The expedition reached Hawai‘i in November 1816, thirty-seven years after the natives killed Captain Cook and during the last years of Chief Kamehameha’s rule. Hawaiian life would change radically after the chief’s death, with the kapu system abolished due to the influence of American missionaries. Chamisso, writing with the benefit of hindsight, states that he begged the captain to allow him to stay another year to gather fauna and flora and to record the culture and language before it became too late. Alas, Captain Kotzebue denied this request, and in mid-December, the ship departed for the Marshall Islands.

The trade winds rapidly swept them twenty-four hundred miles south-westward to the Radak atolls within a period of two weeks. They would sojourn in Radak for three and a half months, visiting Mejit, Wotje, Maloelap, Aur, Likiep, Ailuk and Utirik. Though the native peoples had probably experienced the occasional Spanish galleon or American whaler, the Rurik was the first ship of discovery containing an educated class prepared to record what they saw.

Here the narrative turns flowery with Chamisso’s descriptions of the “Radakians,” as he calls them:

Their own gentleness and goodness allowed them to have confidence in the more powerful strangers. We became friends without reservation. In them I found pure, uncorrupted customs, charm, grace, and the gracious bloom of modesty.

It was during this period that Louis Choris drew his romantic sketches of what he saw as an idyllic if isolated lifestyle. It was in the Radak chain that he met Kadu, “one of the finest characters I have met in my life, one of the people I have loved most….” Kadu, an Eastern Carolinian from Woleai, had drifted up in his proa and had settled among them. He quickly decided to join the Russian voyage and to abandon his two wives and daughter. The explorers headed north in the spring of 1816, provisioned at Unalashka (now Unalaska) and again attempted to locate the nonexistent northwest passage. However, foul weather and the captain’s ill health required that they abandon the attempt. They returned to Radak by way of Hawai‘i, where Kadu found that his wives had taken others during his absence. Citing love for his daughter as reason to stay, he relinquished his goal to return to his homeland and disembarked the ship for good.

The Rurik sailed on to Guam and Manila, where it underwent major repairs, and then returned home by way of the Cape of Good Hope.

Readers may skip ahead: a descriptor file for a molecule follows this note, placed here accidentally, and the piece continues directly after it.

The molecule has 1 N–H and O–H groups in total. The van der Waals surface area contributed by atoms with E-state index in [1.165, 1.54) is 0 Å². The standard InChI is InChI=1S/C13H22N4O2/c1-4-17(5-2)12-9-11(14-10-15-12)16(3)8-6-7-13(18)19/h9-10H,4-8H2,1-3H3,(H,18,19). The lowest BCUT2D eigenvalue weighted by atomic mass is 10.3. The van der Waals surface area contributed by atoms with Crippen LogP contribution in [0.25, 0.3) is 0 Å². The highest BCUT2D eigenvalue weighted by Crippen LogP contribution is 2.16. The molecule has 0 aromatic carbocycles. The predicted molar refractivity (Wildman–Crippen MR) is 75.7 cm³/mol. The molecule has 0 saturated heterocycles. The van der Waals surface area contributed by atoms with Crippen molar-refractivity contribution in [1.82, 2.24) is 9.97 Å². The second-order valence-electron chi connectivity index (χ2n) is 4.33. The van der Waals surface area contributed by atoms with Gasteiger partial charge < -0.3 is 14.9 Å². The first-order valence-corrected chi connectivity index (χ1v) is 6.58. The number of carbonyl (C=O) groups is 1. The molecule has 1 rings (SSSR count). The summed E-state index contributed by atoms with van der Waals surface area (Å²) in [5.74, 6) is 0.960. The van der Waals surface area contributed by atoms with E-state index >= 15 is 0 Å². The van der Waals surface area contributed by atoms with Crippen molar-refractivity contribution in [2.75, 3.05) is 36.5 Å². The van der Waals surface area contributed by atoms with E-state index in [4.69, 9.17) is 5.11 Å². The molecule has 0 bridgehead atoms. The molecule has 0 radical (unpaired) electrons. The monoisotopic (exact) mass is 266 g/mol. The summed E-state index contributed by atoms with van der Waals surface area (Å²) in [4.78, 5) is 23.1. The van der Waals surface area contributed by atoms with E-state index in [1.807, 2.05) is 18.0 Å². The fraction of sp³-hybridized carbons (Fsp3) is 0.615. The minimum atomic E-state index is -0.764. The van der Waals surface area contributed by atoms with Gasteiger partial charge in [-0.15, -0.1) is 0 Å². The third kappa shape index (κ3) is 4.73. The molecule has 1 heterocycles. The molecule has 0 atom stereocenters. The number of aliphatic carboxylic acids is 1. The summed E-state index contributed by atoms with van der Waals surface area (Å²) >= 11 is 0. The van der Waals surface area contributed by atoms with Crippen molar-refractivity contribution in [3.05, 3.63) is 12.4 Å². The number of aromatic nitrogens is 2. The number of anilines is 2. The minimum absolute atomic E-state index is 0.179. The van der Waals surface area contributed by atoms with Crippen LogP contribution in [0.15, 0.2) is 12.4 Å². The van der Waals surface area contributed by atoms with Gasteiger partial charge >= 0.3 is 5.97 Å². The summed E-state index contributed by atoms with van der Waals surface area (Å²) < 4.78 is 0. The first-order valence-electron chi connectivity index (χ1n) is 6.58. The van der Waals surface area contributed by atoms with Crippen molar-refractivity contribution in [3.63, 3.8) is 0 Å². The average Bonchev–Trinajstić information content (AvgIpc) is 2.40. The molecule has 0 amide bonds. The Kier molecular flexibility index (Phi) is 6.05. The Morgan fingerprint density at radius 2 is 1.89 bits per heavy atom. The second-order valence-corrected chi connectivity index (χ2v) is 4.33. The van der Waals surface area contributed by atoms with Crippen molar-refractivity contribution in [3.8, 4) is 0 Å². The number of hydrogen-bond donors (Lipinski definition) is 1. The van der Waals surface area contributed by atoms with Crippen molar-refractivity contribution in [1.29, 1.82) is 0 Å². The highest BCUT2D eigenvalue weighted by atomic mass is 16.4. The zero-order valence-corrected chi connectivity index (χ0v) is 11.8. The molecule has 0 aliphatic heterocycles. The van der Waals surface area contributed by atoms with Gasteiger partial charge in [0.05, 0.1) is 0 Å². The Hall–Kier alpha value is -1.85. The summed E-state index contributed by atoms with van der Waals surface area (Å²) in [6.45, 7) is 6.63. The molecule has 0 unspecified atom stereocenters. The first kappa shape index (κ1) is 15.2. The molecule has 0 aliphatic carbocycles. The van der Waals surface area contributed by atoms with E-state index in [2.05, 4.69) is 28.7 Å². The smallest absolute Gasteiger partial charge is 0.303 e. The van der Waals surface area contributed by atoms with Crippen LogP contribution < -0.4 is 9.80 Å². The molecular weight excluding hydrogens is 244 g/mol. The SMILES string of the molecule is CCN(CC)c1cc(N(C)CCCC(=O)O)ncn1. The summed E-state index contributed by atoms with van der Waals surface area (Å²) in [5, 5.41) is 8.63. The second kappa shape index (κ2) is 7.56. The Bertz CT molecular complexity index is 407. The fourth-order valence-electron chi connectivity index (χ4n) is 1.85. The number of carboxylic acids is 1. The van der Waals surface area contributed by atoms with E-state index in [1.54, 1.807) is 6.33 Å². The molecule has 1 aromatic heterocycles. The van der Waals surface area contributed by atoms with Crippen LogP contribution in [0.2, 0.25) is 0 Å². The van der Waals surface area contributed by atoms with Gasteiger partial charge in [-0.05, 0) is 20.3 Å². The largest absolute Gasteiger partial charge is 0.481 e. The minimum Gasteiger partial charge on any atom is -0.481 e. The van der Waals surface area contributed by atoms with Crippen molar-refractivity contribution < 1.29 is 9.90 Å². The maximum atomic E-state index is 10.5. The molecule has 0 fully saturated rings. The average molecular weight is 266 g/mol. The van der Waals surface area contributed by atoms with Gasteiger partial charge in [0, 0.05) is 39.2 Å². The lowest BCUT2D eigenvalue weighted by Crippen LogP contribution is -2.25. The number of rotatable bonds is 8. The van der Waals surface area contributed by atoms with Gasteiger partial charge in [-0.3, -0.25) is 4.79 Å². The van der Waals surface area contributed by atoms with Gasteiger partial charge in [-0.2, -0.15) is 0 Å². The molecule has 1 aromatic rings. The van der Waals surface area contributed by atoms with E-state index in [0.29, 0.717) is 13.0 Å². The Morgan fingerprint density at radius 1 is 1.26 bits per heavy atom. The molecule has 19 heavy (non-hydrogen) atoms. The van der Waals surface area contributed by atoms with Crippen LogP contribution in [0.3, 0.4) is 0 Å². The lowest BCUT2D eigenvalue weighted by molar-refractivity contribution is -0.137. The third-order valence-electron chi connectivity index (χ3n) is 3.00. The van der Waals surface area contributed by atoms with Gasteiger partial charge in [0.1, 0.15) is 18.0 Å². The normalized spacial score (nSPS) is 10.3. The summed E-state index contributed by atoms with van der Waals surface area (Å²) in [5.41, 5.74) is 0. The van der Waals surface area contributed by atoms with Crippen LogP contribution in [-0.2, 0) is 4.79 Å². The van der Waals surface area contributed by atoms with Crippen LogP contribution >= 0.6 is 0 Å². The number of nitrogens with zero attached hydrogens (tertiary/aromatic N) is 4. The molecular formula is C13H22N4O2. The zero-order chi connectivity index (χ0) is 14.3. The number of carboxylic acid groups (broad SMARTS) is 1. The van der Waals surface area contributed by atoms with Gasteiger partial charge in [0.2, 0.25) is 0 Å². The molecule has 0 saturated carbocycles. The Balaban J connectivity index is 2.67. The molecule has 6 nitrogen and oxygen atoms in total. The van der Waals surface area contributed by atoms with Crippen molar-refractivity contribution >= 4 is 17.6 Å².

In his introduction, Katz explains that Chamisso lived some twenty-one years after his return. His experiences aboard the Rurik provided a degree of prestige and allowed him employment as a botanist at the Schöneberg herbarium in Berlin. He married shortly thereafter. Toward the end of his life, his poetry became popular, and he published a complete edition of his poems in 1836. May history look kindly upon this first gentle soul who diligently recorded life aboard a brig that traveled the world. Its mission, a vain attempt to find what did not exist, may have failed. However, Chamisso’s humanity, and that of those aboard, has left us a solid and memorable record of what life ashore was like during that time.

Without doubt, one of the reasons I enjoyed this book so much is that I find myself, also late in life, reminiscing over the years I spent in these same picturesque atolls. Just over two hundred years have passed since that historic Russian voyage and nearly a quarter of that since I first stepped foot upon those shores as a young Peace Corps Volunteer. The adventures that, like Chamisso, I had amid these same charming people will last me the rest of my life, and I have felt a similar need to tell the story of what I experienced. See Man Shark: The Legends of Ḷainjin Book One at geraldrknight.com.

Von Chamisso, Adelbert. A Voyage Around the World with the Romanzov Exploring Expedition in the Years 1815–1818 in the Brig Rurik, Captain Otto von Kotzebue. Translated and edited by Henry Kratz. Honolulu: University of Hawai‘i Press, 1986.